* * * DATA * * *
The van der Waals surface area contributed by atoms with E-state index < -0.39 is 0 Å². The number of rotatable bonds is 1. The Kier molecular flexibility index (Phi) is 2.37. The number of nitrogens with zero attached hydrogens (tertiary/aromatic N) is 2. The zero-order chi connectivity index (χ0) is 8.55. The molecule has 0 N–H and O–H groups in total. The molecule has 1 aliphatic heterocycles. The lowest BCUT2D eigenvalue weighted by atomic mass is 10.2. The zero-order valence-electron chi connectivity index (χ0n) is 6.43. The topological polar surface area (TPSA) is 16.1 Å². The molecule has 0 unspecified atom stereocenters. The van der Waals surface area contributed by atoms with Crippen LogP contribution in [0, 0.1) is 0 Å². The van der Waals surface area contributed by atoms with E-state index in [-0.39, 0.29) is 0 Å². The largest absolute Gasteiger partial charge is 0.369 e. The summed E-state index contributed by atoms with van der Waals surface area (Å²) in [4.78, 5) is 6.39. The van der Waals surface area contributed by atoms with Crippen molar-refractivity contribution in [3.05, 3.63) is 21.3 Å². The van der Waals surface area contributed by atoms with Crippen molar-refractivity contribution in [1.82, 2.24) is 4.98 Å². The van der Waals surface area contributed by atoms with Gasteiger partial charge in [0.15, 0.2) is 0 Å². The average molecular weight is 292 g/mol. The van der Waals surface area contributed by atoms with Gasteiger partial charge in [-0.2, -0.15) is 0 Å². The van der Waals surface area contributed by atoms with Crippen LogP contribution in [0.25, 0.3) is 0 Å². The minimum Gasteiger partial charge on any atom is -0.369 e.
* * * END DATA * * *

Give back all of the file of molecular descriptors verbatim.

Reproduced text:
The van der Waals surface area contributed by atoms with E-state index < -0.39 is 0 Å². The number of rotatable bonds is 1. The Kier molecular flexibility index (Phi) is 2.37. The number of nitrogens with zero attached hydrogens (tertiary/aromatic N) is 2. The zero-order chi connectivity index (χ0) is 8.55. The molecule has 0 N–H and O–H groups in total. The molecule has 1 aliphatic heterocycles. The lowest BCUT2D eigenvalue weighted by atomic mass is 10.2. The zero-order valence-electron chi connectivity index (χ0n) is 6.43. The topological polar surface area (TPSA) is 16.1 Å². The molecule has 0 unspecified atom stereocenters. The van der Waals surface area contributed by atoms with Crippen LogP contribution in [0, 0.1) is 0 Å². The van der Waals surface area contributed by atoms with E-state index in [-0.39, 0.29) is 0 Å². The largest absolute Gasteiger partial charge is 0.369 e. The summed E-state index contributed by atoms with van der Waals surface area (Å²) in [4.78, 5) is 6.39. The van der Waals surface area contributed by atoms with Crippen molar-refractivity contribution in [3.05, 3.63) is 21.3 Å². The van der Waals surface area contributed by atoms with Crippen molar-refractivity contribution in [1.82, 2.24) is 4.98 Å². The van der Waals surface area contributed by atoms with Gasteiger partial charge in [0.15, 0.2) is 0 Å². The average molecular weight is 292 g/mol. The van der Waals surface area contributed by atoms with Gasteiger partial charge in [-0.2, -0.15) is 0 Å². The van der Waals surface area contributed by atoms with Crippen LogP contribution in [0.25, 0.3) is 0 Å². The minimum Gasteiger partial charge on any atom is -0.369 e.